Saturday, October 8, 2011

Thanksgiving Recipe: Homemade Cranberry Sauce

Cranberry sauce is one of those hit-or-miss recipes; people either love it or hate it.  The trouble is, many people have only ever eaten cranberry sauce from a can, that jiggly, wiggly, jelly-like stuff that pops straight from the can in one large lump that needs to be broken apart with a spoon.  Yum.

Freshly made cranberry sauce is a totally different experience, and the flavours can be changed to suit your individual tastes.  Depending on my mood and what I'm serving, I'll add nutmeg, cloves, cinnamon, oranges, or any number of different flavours to complement the wonderful tartness of the cranberries themselves.

I can't imagine a Thanksgiving dinner without a not too tart, not too sweet cranberry sauce to add flavour and colour to my Thanksgiving plate. The cranberries pair well with turkey, potatoes, stuffing, and any other side dish that needs a bit of a boost. So forget the can, and in a few short minutes you can make a cranberry sauce to convert even the biggest sceptic.

The photo doesn't do the sauce justice.  The colour is a deep ruby red, with a nice, thick consistency.

Here's the recipe for the cranberry sauce I'll be serving this Thanksgiving.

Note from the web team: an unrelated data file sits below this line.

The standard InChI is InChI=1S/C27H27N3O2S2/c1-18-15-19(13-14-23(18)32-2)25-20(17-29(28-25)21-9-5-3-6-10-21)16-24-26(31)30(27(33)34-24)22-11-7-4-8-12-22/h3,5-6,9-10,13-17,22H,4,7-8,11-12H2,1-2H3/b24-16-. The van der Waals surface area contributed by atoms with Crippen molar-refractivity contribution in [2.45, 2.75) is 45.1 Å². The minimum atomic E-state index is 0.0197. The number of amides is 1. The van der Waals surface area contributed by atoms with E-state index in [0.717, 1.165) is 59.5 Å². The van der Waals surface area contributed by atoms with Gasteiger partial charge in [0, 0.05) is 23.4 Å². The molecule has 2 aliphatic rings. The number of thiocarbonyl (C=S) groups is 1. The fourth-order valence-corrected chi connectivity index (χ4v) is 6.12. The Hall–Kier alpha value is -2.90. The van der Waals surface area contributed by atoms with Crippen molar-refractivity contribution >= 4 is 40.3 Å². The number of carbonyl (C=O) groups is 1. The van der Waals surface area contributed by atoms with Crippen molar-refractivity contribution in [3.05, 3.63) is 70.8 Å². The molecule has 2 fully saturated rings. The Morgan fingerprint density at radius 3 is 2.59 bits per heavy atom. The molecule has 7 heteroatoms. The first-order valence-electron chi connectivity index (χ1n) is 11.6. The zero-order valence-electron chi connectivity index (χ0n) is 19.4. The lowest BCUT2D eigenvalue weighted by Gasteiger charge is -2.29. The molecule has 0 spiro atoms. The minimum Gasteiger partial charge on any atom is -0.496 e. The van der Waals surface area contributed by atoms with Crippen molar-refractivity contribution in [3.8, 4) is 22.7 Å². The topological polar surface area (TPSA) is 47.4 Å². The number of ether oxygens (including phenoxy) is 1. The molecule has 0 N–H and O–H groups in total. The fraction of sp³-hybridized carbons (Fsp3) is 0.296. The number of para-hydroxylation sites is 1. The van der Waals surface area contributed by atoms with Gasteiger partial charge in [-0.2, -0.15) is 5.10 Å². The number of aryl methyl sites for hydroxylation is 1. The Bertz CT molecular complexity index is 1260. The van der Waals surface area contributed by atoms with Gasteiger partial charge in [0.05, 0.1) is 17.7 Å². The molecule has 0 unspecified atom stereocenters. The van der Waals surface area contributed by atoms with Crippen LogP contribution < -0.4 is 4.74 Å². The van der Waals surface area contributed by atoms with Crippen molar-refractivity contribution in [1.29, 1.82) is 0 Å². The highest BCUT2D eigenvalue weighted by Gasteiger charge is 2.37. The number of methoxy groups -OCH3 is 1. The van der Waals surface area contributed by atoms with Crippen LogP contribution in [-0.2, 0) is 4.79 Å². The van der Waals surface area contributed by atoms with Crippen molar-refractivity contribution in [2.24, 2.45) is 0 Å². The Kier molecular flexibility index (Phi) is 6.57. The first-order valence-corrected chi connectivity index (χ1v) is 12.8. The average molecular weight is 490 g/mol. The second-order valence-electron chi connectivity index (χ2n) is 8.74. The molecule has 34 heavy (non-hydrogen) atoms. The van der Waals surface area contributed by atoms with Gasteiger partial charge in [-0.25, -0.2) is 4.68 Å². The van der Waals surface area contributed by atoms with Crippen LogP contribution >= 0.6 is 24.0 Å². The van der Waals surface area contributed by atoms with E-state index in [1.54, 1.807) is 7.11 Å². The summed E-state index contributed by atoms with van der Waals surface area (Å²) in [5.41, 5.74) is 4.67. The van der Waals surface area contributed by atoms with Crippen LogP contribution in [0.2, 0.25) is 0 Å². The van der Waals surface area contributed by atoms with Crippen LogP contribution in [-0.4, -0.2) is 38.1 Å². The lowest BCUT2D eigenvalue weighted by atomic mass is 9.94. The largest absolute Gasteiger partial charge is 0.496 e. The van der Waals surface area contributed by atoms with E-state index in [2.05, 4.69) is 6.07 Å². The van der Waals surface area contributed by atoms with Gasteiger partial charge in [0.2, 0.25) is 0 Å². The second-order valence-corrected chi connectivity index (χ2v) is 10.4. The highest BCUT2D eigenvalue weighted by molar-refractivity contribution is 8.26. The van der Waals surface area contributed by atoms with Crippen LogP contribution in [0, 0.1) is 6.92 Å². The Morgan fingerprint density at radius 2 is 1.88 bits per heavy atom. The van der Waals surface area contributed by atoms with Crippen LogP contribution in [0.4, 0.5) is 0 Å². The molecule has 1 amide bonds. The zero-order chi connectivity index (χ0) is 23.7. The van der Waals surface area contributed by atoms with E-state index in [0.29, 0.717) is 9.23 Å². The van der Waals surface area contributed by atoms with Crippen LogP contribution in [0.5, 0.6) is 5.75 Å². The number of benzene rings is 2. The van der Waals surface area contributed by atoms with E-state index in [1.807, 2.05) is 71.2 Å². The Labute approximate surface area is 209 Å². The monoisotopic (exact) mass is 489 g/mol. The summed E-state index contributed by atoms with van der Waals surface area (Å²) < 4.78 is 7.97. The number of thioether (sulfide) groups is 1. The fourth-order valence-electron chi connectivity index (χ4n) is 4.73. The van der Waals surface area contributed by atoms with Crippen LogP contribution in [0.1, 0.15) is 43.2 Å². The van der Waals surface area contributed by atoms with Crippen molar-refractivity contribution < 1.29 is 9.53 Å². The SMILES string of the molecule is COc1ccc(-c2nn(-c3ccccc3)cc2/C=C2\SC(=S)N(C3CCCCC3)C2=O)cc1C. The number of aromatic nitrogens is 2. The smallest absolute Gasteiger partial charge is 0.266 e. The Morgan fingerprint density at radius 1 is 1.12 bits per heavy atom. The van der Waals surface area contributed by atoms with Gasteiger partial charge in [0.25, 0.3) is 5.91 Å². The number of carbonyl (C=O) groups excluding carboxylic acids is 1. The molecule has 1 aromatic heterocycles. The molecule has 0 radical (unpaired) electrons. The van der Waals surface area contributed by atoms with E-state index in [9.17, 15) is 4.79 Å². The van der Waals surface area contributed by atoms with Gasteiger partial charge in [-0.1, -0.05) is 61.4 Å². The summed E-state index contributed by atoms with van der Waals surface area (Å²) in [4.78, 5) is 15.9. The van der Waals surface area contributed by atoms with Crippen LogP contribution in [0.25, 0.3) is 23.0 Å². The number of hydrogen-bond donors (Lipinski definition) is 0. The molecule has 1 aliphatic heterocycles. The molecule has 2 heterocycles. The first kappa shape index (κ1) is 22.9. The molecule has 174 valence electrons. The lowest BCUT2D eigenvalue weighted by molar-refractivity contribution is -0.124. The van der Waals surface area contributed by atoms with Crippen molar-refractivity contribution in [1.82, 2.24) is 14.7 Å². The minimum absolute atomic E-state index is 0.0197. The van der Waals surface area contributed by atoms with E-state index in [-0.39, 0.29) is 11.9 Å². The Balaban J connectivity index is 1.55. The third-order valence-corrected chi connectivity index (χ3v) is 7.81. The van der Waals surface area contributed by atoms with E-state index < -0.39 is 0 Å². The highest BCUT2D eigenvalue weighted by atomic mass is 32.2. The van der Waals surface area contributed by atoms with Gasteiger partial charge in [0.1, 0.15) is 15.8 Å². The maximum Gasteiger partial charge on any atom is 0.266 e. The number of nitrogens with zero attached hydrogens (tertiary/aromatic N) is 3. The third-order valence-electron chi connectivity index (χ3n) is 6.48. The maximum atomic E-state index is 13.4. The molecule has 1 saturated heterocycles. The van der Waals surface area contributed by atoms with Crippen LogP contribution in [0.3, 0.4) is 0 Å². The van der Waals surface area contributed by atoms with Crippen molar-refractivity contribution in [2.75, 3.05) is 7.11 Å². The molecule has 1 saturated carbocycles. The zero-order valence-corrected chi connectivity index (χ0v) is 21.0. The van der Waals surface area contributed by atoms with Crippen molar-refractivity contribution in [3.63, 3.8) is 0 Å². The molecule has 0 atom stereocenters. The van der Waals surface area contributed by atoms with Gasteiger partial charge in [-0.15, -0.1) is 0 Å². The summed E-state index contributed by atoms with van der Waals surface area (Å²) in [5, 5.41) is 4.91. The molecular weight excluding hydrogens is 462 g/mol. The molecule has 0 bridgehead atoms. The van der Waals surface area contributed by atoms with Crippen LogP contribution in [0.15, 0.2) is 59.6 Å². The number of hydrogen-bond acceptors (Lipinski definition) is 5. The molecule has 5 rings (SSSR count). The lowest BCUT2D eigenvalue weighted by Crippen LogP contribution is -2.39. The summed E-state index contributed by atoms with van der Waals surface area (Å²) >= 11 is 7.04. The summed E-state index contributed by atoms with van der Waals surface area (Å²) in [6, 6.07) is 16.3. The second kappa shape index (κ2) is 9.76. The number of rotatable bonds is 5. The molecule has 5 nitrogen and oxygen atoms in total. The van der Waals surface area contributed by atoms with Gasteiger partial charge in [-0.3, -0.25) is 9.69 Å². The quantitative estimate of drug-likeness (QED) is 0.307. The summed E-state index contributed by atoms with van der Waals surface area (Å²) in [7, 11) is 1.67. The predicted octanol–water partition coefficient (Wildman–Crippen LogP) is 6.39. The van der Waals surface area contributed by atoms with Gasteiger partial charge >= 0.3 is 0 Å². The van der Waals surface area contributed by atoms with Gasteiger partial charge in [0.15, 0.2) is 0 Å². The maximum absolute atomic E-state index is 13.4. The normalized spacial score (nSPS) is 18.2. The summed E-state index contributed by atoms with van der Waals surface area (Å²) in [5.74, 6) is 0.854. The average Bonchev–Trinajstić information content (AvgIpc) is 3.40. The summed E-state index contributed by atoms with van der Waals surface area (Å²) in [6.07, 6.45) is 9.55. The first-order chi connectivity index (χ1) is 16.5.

Homemade Cranberry Sauce (Gluten Free)


1 12oz. bag fresh or frozen cranberries
1-2 clementines, peeled and pulled apart.  Throw in the rind of one clementine as well.
1 cup red wine (people are picky about this.  I use whatever I have on hand or whatever I like.  This time I used a Bordeaux because I had an open bottle on hand.)
1/2-1 cup orange juice
1/4 cup brown sugar, or more to taste.  White sugar would work as well, but provides a slightly different flavour
1 tsp. cinnamon


1- Place all ingredients into a small pot and stir to mix together.  Use 1/2 cup of orange juice to start, and more later if necessary.
2- Bring to a boil, then lower to a simmer.  Cook until cranberries burst and liquid evaporates to desired sauce consistency (my sauce took less than 30 minutes from start to finish).   Taste and adjust flavours before removing from heat.  Some people like their sauce a little sweeter than others, so add more sugar if desired.  
3- Remove from heat and let cool.  Remove the clementine rind before serving.  Can be served cold or warm.

I like my sauce thick, almost like a jam, with the cranberries almost completely dissolved into the sauce, so I let it cook right down.  This way, I can put any leftover sauce on gluten free toast or crackers for a great leftover snack. 

Updated November 2013

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